Evidently, by "tomorrow" I really meant "next week". Sorry, I got distracted. Here's the rest of my vacation. It's long.
Tuesday morning, I drove out to Framingham, about half an hour from the northwestern suburb where my cousin lives. There I visited the beautiful Garden in the Woods. This is a lovely place run by the New England Wildflower Society, and is exactly what the name says it is. The plants are cultivated to appear wild; if it weren't for the information signs, you would think you were in a natural wood. Parts of it actually are completely natural, too. The primary goal is to preserve native species of plants that are in danger from habitat loss, over-harvesting, and invasive species. I got there just in time for a guided tour, which I hadn't been planning on but I'm glad I did.
As you can see, the terrain is quite hilly. This is partly due to glacial activity, and partly due to the railroads mining the gravel created by the glaciers. Having such a varied topography allows for a lot of different habitats in a relatively small space.
This place was interesting to me partly because I've never lived in that part of the country (or at least not since age 3), so a lot of the plants that are common in New England are unusual to me. Things as simple as anemones, trilliums, and bleeding hearts, for instance.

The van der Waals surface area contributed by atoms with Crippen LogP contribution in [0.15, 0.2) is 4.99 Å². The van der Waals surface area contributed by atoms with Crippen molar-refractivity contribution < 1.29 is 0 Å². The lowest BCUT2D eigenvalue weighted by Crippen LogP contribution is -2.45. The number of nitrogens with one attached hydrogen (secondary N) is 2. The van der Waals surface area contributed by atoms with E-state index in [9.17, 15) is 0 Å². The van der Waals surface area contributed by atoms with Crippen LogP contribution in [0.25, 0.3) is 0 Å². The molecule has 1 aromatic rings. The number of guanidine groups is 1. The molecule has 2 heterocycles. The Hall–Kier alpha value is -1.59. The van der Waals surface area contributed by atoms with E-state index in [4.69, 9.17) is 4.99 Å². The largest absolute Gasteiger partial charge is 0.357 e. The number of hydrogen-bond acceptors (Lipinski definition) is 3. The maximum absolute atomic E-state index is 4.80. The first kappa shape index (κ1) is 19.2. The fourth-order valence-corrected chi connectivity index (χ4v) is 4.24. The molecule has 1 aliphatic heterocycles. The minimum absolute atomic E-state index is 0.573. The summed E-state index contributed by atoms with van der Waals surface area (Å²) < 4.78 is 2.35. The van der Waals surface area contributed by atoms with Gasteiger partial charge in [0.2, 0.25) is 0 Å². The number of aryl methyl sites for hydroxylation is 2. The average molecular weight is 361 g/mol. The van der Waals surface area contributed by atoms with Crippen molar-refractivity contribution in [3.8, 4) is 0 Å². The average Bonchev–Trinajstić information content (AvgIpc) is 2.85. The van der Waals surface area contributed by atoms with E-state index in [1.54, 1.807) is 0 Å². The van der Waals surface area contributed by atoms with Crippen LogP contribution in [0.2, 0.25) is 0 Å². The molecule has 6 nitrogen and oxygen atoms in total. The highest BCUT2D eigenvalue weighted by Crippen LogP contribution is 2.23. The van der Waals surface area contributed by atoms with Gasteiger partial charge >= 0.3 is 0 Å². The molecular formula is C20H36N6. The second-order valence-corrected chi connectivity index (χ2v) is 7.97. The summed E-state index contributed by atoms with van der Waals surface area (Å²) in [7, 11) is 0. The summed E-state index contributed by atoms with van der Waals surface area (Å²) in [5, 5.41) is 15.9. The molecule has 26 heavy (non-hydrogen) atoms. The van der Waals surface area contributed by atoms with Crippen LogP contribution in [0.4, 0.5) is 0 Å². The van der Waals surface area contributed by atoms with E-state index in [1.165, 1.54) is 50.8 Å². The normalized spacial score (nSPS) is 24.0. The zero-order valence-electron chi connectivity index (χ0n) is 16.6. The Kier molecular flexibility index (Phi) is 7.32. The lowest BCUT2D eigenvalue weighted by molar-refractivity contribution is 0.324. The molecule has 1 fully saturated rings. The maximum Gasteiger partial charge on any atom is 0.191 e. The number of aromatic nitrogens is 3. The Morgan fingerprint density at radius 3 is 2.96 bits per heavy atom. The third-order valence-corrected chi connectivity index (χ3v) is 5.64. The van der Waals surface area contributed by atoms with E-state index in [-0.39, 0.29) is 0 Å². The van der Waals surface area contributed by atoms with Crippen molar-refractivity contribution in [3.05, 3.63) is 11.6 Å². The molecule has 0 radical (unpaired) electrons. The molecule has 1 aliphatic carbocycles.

Then there were things I was familiar with having grown up in Georgia, but the growing season is of course very different.
At my parents' house the week before, the azaleas and dogwoods were already over, while here they were barely getting started. Not surprising, of course. But the thing that really made me do a double take was the magnolia.
In Georgia, the magnolias are evergreens. I grew up believing that they all were, but it turns out in northern latitudes they shed their leaves like other trees. It was actually a bit of a shock to me to see a perfectly healthy magnolia with no leaves.
In the lower parts of the garden are wetlands, some natural, some created.
A created lily pond...